A recent study by Washington State University (WSU) analyzed data from a survey of over 33,000 U.S. adults and found that a “taxonic” model (categories of individuals with distinct orientations) was better suited for describing sexual orientation than a continuum model like the famous Kinsey scale  (ranging quantitatively along a spectrum). The authors of the WSU study conclude that the vast majority of people are heterosexual with their sexual identities, attractions, and behaviors. They state "from a population-based perspective, there are fairly clean dividing lines between adults who are straight and those who aren’t. A small percentage of people aren’t straight, (3 percent of men and 2.7 percent of women in the sample were gay, lesbian, or bisexual) and their sexuality is far more complicated.

An earlier study by psychologists Bell and Weinberg (1981) concluded that no particular phenomenon of family life could be singled out as responsible for homosexual tendencies. Other studies refute Freud and the Kinsey study of any nurturing involvement with molding children, claiming, the Kinsey Report "is based on the faulty assumption that family and peers cause sexual orientation." Researchers have also explored a number of biological factors that may contribute to homosexuality, but nothing definitive has been concluded. Studies on gender nonconformity have been based on the adult’s memories of themselves as children who are not reliable. Another study concluded that finger lengths are askew in homosexuals. Another theory for the cause of male homosexuality is that gay men have older heterosexual brothers and their mother starts to create antibodies targeting a protein needed in brain development. The latter was not the case for my gay boyfriend, my brother, or cousin. None had brothers.

Family Dynamics
My brother and my cousin both fit in with the conclusions of the early studies where distant fathers and over-domineering or over-protective mothers as noted in the upbringing of many adult male gays. In my brother's case, there was a clear propensity to be mentally and emotionally propelled towards same-sex attraction. My father was fairly distant to all his children but there was only one boy in the family and my brother had no male role model to identify with. I could understand my father's distance because it was the way of life for us and I knew no other but this could have adversely affected my brother.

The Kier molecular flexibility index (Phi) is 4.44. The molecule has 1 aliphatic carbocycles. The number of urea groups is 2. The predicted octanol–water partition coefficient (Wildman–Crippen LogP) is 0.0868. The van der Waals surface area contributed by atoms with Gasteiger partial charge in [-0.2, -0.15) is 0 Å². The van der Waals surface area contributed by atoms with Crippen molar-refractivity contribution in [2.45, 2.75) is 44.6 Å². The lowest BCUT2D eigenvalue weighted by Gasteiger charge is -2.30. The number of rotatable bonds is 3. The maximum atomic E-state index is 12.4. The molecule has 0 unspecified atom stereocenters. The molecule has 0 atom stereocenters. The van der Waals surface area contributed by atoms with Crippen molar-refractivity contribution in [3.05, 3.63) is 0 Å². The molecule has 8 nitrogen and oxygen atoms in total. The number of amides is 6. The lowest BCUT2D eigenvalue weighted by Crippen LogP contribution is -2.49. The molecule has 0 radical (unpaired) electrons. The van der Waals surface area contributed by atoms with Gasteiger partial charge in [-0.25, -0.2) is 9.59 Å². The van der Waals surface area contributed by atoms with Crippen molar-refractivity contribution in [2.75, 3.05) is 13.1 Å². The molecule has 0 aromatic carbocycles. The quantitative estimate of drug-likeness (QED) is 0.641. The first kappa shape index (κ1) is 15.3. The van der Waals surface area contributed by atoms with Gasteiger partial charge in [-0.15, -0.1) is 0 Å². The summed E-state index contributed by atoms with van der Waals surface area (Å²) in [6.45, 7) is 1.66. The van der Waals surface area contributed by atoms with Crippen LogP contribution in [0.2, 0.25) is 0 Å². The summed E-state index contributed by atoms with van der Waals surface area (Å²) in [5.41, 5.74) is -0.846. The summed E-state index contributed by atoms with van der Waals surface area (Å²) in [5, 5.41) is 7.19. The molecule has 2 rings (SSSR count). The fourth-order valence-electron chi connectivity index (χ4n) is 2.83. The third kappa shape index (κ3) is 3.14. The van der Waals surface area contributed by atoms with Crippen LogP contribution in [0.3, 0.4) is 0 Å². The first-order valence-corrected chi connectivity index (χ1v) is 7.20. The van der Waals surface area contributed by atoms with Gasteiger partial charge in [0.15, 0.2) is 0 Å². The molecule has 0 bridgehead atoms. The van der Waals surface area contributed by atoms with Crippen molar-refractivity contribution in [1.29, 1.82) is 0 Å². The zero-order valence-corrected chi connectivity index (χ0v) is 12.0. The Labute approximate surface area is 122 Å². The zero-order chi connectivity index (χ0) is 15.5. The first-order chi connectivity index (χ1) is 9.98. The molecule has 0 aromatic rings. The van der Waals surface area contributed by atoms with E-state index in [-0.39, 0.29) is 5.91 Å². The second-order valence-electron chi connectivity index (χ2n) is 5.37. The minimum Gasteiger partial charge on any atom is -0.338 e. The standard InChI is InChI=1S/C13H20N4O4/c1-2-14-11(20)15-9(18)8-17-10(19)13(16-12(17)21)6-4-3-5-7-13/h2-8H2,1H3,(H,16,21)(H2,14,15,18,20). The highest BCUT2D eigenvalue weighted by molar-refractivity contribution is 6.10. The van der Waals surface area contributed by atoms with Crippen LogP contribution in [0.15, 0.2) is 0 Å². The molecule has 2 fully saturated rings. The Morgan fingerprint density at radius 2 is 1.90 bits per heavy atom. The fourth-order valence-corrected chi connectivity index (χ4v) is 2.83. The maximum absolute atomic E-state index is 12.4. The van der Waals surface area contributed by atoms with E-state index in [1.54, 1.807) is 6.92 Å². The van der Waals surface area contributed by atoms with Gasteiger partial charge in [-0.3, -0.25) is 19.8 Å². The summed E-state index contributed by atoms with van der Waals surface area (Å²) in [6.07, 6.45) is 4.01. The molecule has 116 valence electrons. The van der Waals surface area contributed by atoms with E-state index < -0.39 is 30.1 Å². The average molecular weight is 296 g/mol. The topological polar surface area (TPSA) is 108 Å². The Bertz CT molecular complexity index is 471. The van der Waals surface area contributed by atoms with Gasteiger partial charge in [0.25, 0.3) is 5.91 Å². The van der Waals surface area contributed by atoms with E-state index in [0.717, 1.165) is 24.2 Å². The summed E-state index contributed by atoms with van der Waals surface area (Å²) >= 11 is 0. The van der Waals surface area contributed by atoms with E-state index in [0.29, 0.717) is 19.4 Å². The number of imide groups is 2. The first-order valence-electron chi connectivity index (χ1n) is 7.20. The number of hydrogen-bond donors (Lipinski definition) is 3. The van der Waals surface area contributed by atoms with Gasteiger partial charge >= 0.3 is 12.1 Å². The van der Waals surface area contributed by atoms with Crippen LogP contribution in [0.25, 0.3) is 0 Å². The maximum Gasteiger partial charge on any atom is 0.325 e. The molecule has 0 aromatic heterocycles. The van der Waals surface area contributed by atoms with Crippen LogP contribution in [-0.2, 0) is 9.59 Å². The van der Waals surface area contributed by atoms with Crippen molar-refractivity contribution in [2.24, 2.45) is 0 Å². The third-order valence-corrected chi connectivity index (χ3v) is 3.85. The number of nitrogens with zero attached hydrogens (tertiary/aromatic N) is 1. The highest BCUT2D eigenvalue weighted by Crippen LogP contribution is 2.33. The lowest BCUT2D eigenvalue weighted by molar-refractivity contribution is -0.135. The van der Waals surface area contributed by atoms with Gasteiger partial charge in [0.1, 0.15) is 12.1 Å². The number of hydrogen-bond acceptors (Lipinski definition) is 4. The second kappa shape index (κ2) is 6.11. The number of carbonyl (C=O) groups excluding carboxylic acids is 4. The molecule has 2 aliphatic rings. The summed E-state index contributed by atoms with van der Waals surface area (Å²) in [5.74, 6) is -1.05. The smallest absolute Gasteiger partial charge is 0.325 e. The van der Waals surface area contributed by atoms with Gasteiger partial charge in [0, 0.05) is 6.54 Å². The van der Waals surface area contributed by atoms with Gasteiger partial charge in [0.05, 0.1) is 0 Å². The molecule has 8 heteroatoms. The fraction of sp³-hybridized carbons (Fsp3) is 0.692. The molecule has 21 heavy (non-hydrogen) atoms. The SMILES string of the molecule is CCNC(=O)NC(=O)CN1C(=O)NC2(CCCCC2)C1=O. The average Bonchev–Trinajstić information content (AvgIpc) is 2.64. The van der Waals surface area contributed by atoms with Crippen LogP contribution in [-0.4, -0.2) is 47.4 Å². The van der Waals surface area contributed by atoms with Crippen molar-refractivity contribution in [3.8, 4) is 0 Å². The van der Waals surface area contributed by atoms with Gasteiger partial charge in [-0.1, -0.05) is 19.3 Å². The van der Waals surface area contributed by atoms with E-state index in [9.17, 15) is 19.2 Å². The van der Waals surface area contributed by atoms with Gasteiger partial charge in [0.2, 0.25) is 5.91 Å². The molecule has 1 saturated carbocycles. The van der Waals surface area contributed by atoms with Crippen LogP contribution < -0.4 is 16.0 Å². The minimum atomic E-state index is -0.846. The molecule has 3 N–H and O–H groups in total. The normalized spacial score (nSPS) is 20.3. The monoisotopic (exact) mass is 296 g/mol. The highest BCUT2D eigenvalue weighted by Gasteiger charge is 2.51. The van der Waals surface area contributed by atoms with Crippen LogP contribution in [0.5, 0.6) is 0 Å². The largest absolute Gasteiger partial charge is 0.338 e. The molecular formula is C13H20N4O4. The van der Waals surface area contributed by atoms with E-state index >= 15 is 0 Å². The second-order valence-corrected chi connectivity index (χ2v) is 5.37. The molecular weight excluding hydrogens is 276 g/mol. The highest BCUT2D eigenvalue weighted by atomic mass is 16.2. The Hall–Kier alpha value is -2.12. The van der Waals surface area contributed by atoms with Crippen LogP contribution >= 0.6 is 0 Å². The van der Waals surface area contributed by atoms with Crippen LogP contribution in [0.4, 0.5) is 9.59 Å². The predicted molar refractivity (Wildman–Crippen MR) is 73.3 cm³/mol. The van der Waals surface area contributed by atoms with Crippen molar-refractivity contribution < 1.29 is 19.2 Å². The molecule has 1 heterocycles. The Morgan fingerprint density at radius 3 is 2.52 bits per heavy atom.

My great uncle, the father of my gay cousin, was very loving. We only got to see him on yearly visits but I adored him. He played cards with us, cooked and washed the dinner dishes, and gave us money on the side. In other words, he was like a very loving mother. My great aunt was the boss of the family. She controlled the money, purchases and to the best of her efforts, her son's life. She had no problem giving him money and put him through college and supported him over the years. He was no slouch, having a doctorate degree, and was highly intelligent but he also was an alcoholic. Most of my memories of being with him included a lot of drinking and laughing. Under alcohol, he was also highly vivacious.

As mentioned earlier, my mother controlled my brother's finances way into adulthood, if she ever stopped at all, starting with his lawsuit award. He allowed it, although I do not know if he ever tried to set his foot down and take back control. I also do not know if he welcomed my parents to move in with him or it was my mother's doing. His first house he bought was a few miles away from them. When he sold that house he bought another on the same canal that my parent's home was on. In other words, they lived just down the street from each other. When my parent's sold their home, for quite a hefty profit, I discovered that they moved in with my brother. They did not need to, they had enough money to buy another house. Had my mother controlled even what houses my brother bought?

There is no doubt that family dynamics play a large part in who we become. I have inherited the tendency to be quiet and uncommunicative. How could I not? No family member talked about anything personal in their lives to me but my older sister. No one asked me how I was, what I wanted or needed or even expressed to me that I was loved. While I adored my father because he allowed me to be a free spirit inside and outside my home, my mother I fought to distance myself from because of her moods and unpredictability and demands upon me within the home that I felt was unjust. My father had no say in the home part of our life although my mother contends in private they discussed our actions but she carried out the disciplines. For example, every Saturday we had chores which meant we couldn't go out and play with our friends until those "boring" chores were done. Every night, from a young age, my sister and I had to do the dinner clean up and dishes. Every night we were sent to bed a 6 p.m. way before our bodies needed sleep.